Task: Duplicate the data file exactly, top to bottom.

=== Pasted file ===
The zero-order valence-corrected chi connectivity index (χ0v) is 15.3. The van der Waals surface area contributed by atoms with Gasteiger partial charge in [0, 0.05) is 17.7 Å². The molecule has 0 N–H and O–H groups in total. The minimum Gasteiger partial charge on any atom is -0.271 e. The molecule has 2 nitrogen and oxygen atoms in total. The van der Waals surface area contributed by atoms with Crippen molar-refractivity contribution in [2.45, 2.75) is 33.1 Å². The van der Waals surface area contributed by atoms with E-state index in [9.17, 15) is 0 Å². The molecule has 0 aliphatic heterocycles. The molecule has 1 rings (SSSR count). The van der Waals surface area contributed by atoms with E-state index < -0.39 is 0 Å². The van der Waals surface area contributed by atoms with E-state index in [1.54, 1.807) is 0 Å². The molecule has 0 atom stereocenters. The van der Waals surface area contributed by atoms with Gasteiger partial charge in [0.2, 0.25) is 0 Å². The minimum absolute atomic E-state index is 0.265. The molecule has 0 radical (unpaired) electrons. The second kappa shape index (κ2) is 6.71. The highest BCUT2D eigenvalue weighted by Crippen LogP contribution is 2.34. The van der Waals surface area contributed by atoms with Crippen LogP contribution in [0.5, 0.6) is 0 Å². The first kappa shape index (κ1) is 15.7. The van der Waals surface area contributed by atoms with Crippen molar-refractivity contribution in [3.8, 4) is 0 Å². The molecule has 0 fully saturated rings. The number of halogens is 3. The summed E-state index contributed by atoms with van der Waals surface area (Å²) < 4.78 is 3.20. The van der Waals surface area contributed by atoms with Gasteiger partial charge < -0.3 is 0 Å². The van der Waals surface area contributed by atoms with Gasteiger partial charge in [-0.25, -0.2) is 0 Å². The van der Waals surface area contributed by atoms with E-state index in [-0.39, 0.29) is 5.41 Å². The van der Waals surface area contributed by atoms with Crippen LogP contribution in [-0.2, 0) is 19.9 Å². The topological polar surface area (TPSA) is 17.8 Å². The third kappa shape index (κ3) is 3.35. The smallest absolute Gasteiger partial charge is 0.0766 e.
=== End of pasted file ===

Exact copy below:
The zero-order valence-corrected chi connectivity index (χ0v) is 15.3. The van der Waals surface area contributed by atoms with Gasteiger partial charge in [0, 0.05) is 17.7 Å². The molecule has 0 N–H and O–H groups in total. The minimum Gasteiger partial charge on any atom is -0.271 e. The molecule has 2 nitrogen and oxygen atoms in total. The van der Waals surface area contributed by atoms with Crippen molar-refractivity contribution in [2.45, 2.75) is 33.1 Å². The van der Waals surface area contributed by atoms with E-state index in [9.17, 15) is 0 Å². The molecule has 0 aliphatic heterocycles. The molecule has 1 rings (SSSR count). The van der Waals surface area contributed by atoms with E-state index < -0.39 is 0 Å². The van der Waals surface area contributed by atoms with E-state index in [1.54, 1.807) is 0 Å². The molecule has 0 atom stereocenters. The van der Waals surface area contributed by atoms with Gasteiger partial charge in [0.2, 0.25) is 0 Å². The minimum absolute atomic E-state index is 0.265. The molecule has 0 radical (unpaired) electrons. The second kappa shape index (κ2) is 6.71. The highest BCUT2D eigenvalue weighted by Crippen LogP contribution is 2.34. The van der Waals surface area contributed by atoms with Crippen LogP contribution in [0.5, 0.6) is 0 Å². The first kappa shape index (κ1) is 15.7. The van der Waals surface area contributed by atoms with Crippen molar-refractivity contribution in [3.8, 4) is 0 Å². The molecule has 0 fully saturated rings. The number of halogens is 3. The summed E-state index contributed by atoms with van der Waals surface area (Å²) < 4.78 is 3.20. The van der Waals surface area contributed by atoms with Gasteiger partial charge < -0.3 is 0 Å². The van der Waals surface area contributed by atoms with Gasteiger partial charge in [-0.25, -0.2) is 0 Å². The van der Waals surface area contributed by atoms with E-state index in [-0.39, 0.29) is 5.41 Å². The van der Waals surface area contributed by atoms with Crippen LogP contribution in [-0.2, 0) is 19.9 Å². The topological polar surface area (TPSA) is 17.8 Å². The third kappa shape index (κ3) is 3.35. The smallest absolute Gasteiger partial charge is 0.0766 e.